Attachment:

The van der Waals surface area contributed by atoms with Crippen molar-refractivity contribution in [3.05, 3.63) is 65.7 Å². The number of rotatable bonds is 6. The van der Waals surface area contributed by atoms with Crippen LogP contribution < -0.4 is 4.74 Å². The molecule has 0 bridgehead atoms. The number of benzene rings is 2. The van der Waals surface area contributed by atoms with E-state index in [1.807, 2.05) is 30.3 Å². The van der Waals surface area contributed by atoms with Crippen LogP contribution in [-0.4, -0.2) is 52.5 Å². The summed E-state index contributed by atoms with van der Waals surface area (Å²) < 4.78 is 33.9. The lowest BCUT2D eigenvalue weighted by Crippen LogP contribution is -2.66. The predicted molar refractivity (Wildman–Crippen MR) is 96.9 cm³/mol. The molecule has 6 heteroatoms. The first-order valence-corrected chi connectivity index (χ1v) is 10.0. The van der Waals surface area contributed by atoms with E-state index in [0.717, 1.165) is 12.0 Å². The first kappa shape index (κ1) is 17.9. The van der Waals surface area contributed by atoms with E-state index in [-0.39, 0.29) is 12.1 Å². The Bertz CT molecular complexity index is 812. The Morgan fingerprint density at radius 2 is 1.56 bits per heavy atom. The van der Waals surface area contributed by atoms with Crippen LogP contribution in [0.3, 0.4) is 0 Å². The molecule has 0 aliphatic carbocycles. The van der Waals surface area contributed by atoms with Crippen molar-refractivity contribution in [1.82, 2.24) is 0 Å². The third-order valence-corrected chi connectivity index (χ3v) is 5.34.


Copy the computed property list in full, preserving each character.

The van der Waals surface area contributed by atoms with Crippen molar-refractivity contribution in [3.05, 3.63) is 65.7 Å². The number of rotatable bonds is 6. The van der Waals surface area contributed by atoms with Crippen LogP contribution < -0.4 is 4.74 Å². The molecule has 0 bridgehead atoms. The number of benzene rings is 2. The van der Waals surface area contributed by atoms with E-state index in [1.807, 2.05) is 30.3 Å². The van der Waals surface area contributed by atoms with Crippen LogP contribution in [-0.4, -0.2) is 52.5 Å². The summed E-state index contributed by atoms with van der Waals surface area (Å²) < 4.78 is 33.9. The lowest BCUT2D eigenvalue weighted by Crippen LogP contribution is -2.66. The predicted molar refractivity (Wildman–Crippen MR) is 96.9 cm³/mol. The molecule has 6 heteroatoms. The first-order valence-corrected chi connectivity index (χ1v) is 10.0. The van der Waals surface area contributed by atoms with E-state index in [0.717, 1.165) is 12.0 Å². The first kappa shape index (κ1) is 17.9. The van der Waals surface area contributed by atoms with E-state index in [-0.39, 0.29) is 12.1 Å². The Bertz CT molecular complexity index is 812. The Morgan fingerprint density at radius 2 is 1.56 bits per heavy atom. The van der Waals surface area contributed by atoms with Crippen LogP contribution in [0.3, 0.4) is 0 Å². The molecule has 0 aliphatic carbocycles. The van der Waals surface area contributed by atoms with Crippen molar-refractivity contribution in [1.82, 2.24) is 0 Å². The third-order valence-corrected chi connectivity index (χ3v) is 5.34.